The Menopause

Signs of low testosterone in women – and what to do about it

Testosterone is often associated with masculinity and muscles, but it’s important for women and their health, too.

As we enter midlife, our bodies undergo a hormonal rollercoaster, with oestrogen levels taking a nosedive during menopause. However, testosterone levels also naturally decline. This helpful hormone plays a significant role in maintaining muscle mass, bone density, and cognitive function. It also contributes to libido and sexual satisfaction.

Here, we chat to Dr Elise Dallas, a GP who specialises in women’s and menopausal health at The London General Practice, to find out what we can do about declining testosterone levels through midlife and beyond.

Why is testosterone important for women in midlife?

While it’s not often said, women actually produce approximately three times as much testosterone as oestrogen before the onset of menopause.

“Testosterone is a member of the androgen group of hormones,” says Elise. “In both women and men, it influences many physiological processes.

“By the time a woman reaches menopause, blood testosterone levels are about one-quarter of their peak levels. This decline primarily results from the physiological effects of ageing and the consequent reduction in hormone production, largely attributed to the loss of ovarian function.”

How do you know if you’re lacking testosterone?

While there are no diagnostic tools that can determine low testosterone in the female body, insufficient testosterone levels in women can lead to a spectrum of physical and emotional consequences.

“Symptoms can include reduced libido, diminished sexual responsiveness, and alterations in mood and energy levels,” says Elise.

Testosterone deficiency can also contribute to a loss of muscle mass along with decreases in bone density, cardiovascular health, and cognitive performance.

“The effects of testosterone deficiency can vary from one woman to another,” adds Elise. “Not all women will experience these symptoms but, if you’re concerned, it’s important to share any changes you notice with your GP.”

How to boost your testosterone levels

Maintaining healthy testosterone levels often involves lifestyle changes and, in some cases, treatment from your GP. However, there are a few simple ways you can boost this particular hormone at home.


A well-balanced diet rich in essential nutrients is fundamental to supporting healthy testosterone levels.

“Two critical nutrients are vitamin D and zinc,” says Elise. “Research has established a reciprocal relationship between vitamin D and testosterone levels. Zinc is another crucial mineral that supports the processes necessary for proper cell function. Insufficient zinc can result in low testosterone levels.

“Adult women should aim for a daily intake of 8mg of zinc and include zinc-rich foods such as oysters, beef, lamb, pumpkin seeds, and spinach in their diet to maintain adequate levels.

“Testosterone production in the body is also influenced by cholesterol, particularly healthy fats found in oily fish and avocados. Magnesium, B vitamins (especially vitamin B6), and quality protein can also help with hormonal balance.”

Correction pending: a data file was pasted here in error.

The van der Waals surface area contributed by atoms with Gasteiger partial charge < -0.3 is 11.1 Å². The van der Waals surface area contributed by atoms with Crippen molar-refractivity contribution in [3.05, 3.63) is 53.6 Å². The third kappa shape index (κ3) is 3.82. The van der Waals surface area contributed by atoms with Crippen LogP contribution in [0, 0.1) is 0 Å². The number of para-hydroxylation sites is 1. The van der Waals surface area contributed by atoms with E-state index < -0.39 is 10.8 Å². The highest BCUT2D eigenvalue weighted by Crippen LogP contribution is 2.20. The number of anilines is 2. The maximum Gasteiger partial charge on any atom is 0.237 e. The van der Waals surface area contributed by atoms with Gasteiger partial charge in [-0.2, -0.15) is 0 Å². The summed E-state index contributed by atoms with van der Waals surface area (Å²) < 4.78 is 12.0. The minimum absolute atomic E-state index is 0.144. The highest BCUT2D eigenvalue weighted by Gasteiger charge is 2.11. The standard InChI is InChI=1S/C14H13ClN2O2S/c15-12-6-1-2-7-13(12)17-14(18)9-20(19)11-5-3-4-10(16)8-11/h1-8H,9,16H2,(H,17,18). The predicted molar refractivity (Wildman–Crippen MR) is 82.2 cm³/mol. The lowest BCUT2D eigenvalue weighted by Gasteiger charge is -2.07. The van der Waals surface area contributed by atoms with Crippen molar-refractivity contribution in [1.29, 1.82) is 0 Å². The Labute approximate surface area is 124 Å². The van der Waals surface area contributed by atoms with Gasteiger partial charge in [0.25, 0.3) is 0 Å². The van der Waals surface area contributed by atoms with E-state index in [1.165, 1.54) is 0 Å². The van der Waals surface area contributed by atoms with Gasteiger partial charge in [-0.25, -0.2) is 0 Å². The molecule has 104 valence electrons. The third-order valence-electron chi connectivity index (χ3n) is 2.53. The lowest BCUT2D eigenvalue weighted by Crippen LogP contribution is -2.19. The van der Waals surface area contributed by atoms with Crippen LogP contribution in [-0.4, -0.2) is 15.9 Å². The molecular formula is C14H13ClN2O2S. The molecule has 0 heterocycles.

Studies show that regular physical activity, especially strength-training exercises, can help to stimulate testosterone production.

“Full-body workouts that target major muscle groups are good for women to aim for, with 2-4 sets per exercise and 6-12 repetitions per set,” says Elise. “To optimise testosterone response, maintain shorter rest periods between sets and aim for a total workout duration of 60 minutes or less.”

Stress management

“Elevated stress triggers the release of cortisol [a stress hormone], which can subsequently lower testosterone,” says Elise. “While it may be challenging to eliminate stressors like work and family responsibilities, learning how to manage stress can be incredibly helpful for our hormones.”

Engaging in calming practices like mindfulness, yoga, and meditation can help to ease stress levels and maintain a better hormonal equilibrium.


As Elise explains, getting good quality sleep is one of the most effective ways to improve testosterone levels, as it influences the body’s production of hormones.

“Sleep provides a restorative period during which the body can optimise hormone synthesis,” she says. “Aim for eight hours on average, ideally heading to bed at around 10pm, to produce enough testosterone.”

When to consider HRT

With its clear benefits for women’s health and wellbeing, it can be surprising to know that testosterone isn’t a routine prescription in the UK.

Part of the problem is the limited education doctors receive about menopause at medical school.

The other barrier is that we don’t currently have a licensed preparation for women in the UK. This doesn’t mean you can’t get a prescription. GPs regularly prescribe off-licence medication. The International Menopause Society recommends that ‘if a formulation for women is not available, a small amount of an approved male formulation can be used, with regular blood monitoring to check blood levels do not exceed those of young women’. This takes a skilled and confident GP and may put a less than up-to-date doctor off.

“It’s worth knowing that oral oestrogens, particularly conjugated oestrogens, may decrease the effectiveness of testosterone in the body by increasing sex hormone binding globulin levels,” says Elise. “Switching from oral to transdermal oestrogen can be beneficial in resolving this, but any adjustment should be discussed with and guided by a healthcare professional experienced in hormonal therapies.”

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